Gravy Nutrition Facts and Health Benefits

gravy in bowl with spoon

Verywell / Alexandra Shytsman 

Gravy is an essential part of many holiday dishes. If you've been watching your weight or trying to follow heart-healthy eating, you may wonder whether you'll have to skip the gravy this year. Gravy adds flavor, mainly due to its sodium and fat content. It imparts richness and decadence to otherwise drier foods, like turkey.

Although gravy isn't the most nutritious option as an everyday choice, it's still possible to include this staple on your holiday plate while maintaining an overall healthy lifestyle. Here's some background on the different types of gravy and how to maintain a realistic perspective on healthy eating.

Gravy Nutrition Facts

The nutrition facts on gravy can vary quite a bit depending on the brand you purchase or whether you make it from scratch. Here's a breakdown of what you'll find in a 100-gram serving (roughly 1/3 cup) of a typical store-bought turkey gravy.

  • Calories: 25
  • Fat: 0 g
  • Sodium: 500 mg
  • Carbohydrates: 5 g
  • Fiber: 0 g
  • Protein: 1.7 g


The carbohydrates in gravy come from modified corn starch and flour, which are used as thickeners.


You can find "fat-free" gravy at the grocery store, but be mindful of the serving size. The example above contains chicken fat as an ingredient, although a 100-gram portion doesn't technically contain enough fat to be listed on the label.


There are almost 2 grams of protein in 100 grams of turkey gravy. Turkey itself is an excellent source of protein, so if topping it with gravy makes turkey more enjoyable on Thanksgiving, go for it.

Vitamins and Minerals

Gravy isn't an especially good source of vitamins or minerals. Depending on the base of your gravy, it may have some zinc, B-vitamins, iron, potassium, and phosphorus. Store-bought gravy tends to be high in sodium, so if you're concerned about your blood pressure, limit the amount of gravy you use or seek out a low-sodium brand or recipe.


Gravy can be made from a variety of meats including turkey, chicken, sausage, and beef. The fat content and micronutrients differ slightly depending on the type of gravy and how it's prepared. For instance, beef gravy may be higher in fat and calories than poultry gravy.

When you purchase gravy ready-made, you can compare nutrition labels between brands. Making it from scratch means the nutrition facts can be tougher to calculate. However, since gravy is more of a "special occasion food," it's up to you if you want to bother deciphering every detail. A healthy eating mindset includes the ability to let go and relax the rules from time to time.

Storage and Food Safety

A golden rule of food safety is to keep hot foods hot (140 degrees F or hotter) and cold foods cold (40 degrees F or less). After gravy is served, it should be placed in the refrigerator within two hours to prevent the growth of bacteria. Keep gravy (and leftovers covered in gravy) in the refrigerator for no longer than three to four days. You may keep these items in the freezer for up to six months.

How to Prepare

If you want to enjoy gravy with your Thanksgiving meal, try making it at home. If you'd like to modify the nutritional content, here are some tips:

  • Avoid recipes that call for cream. You may be able to substitute skim milk, but that may also result in a thinner gravy.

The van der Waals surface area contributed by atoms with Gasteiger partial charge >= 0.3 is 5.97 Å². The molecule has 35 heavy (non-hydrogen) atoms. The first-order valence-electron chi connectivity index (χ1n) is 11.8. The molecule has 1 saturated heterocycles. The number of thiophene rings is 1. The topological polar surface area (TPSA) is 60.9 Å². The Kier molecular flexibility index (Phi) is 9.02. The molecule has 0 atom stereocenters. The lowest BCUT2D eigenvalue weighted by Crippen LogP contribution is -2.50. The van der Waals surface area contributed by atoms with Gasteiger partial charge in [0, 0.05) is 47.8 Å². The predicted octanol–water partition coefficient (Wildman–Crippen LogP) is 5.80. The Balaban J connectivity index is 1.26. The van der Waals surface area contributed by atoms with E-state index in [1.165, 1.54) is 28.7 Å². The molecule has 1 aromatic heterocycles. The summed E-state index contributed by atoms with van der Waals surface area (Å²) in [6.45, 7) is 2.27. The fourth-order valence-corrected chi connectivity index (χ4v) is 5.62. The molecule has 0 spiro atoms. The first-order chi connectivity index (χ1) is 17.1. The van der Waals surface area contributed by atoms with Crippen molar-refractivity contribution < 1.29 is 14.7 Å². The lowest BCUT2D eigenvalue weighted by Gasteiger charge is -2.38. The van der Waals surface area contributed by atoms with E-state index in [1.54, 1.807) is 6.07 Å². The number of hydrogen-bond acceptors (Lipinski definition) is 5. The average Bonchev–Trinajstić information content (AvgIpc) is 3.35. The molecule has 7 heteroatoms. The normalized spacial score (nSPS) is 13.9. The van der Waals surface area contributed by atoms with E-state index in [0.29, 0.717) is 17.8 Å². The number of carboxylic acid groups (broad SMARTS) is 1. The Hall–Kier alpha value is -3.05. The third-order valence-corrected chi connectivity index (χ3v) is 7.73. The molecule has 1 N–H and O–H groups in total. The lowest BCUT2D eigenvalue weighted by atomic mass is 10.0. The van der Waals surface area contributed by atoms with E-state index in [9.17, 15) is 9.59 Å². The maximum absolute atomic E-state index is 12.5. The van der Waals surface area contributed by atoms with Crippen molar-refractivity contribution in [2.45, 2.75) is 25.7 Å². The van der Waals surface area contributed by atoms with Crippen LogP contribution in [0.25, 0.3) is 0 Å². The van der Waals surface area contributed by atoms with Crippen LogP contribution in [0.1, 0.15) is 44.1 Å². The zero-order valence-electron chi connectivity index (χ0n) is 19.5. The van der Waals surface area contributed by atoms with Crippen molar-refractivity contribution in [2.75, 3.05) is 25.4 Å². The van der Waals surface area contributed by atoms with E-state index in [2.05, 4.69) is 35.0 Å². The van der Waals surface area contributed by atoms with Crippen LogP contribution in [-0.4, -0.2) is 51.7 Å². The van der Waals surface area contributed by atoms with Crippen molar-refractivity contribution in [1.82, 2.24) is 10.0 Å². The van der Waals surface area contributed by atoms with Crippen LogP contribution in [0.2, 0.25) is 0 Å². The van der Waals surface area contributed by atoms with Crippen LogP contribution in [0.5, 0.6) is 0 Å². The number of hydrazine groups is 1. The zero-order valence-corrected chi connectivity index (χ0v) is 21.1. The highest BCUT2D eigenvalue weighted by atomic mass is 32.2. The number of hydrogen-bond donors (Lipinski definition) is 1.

• Avoid sausage gravy recipes, especially those that also include cream.
  • Make a low-carb gravy. The calories in gravy come primarily from carbohydrates and fat. Reducing either can reduce the calories in your gravy.
  • Skip recipes that call for butter.

When you make homemade gravy with pan drippings, you can reduce the calories and saturated fat by eliminating most of the fat. If you are used to making gravy with flour, the fat combined with the flour makes the thickening roux. Instead, you can retain the flavor of the meat and use cornstarch as the thickening agent.

  • Use a fat separator cup for any liquid pan drippings you want to use for the gravy, retaining only the non-fat portion.
  • Deglaze the roasting pan with turkey stock by heating the pan with the stock for five minutes and scraping the browned bits from the bottom of the pan.
  • Strain the deglazed drippings into the fat separator cup and use the non-fat portion for making gravy.
  • An alternative method to remove the fat is to add ice cubes to the drippings and place in the freezer for 10 minutes. The fat will solidify so you can remove it and use the rest for making gravy.
  • Make gravy with water and cornstarch or skim milk and cornstarch. Mix 1/4 cup of cornstarch with a cup of milk or water to add to 4 cups of simmering stock and de-fatted drippings. Bring it to a boil, with stirring, for 3 to 5 minutes.

A Word From Verywell

Keep in mind that it's the food choices we make every day, rather than a few times a year, that have the biggest impact on our health. While there's nothing wrong with modifying favorite recipes to have less sodium or saturated fat, it's not always necessary. Enjoy your holiday plate and move on to make more health-conscious choices at the meals that follow.

3 Sources
Verywell Fit uses only high-quality sources, including peer-reviewed studies, to support the facts within our articles. Read our editorial process to learn more about how we fact-check and keep our content accurate, reliable, and trustworthy.
  1. US Department of Agriculture, FoodData Central. Turkey gravy.

  2. USDA FoodData Central. Gravy, beef.

  3. USDA Food Safety and Inspection Service. Keep food safe! Food safety basics.

Additional Reading

By Malia Frey, M.A., ACE-CHC, CPT
 Malia Frey is a weight loss expert, certified health coach, weight management specialist, personal trainer​, and fitness nutrition specialist.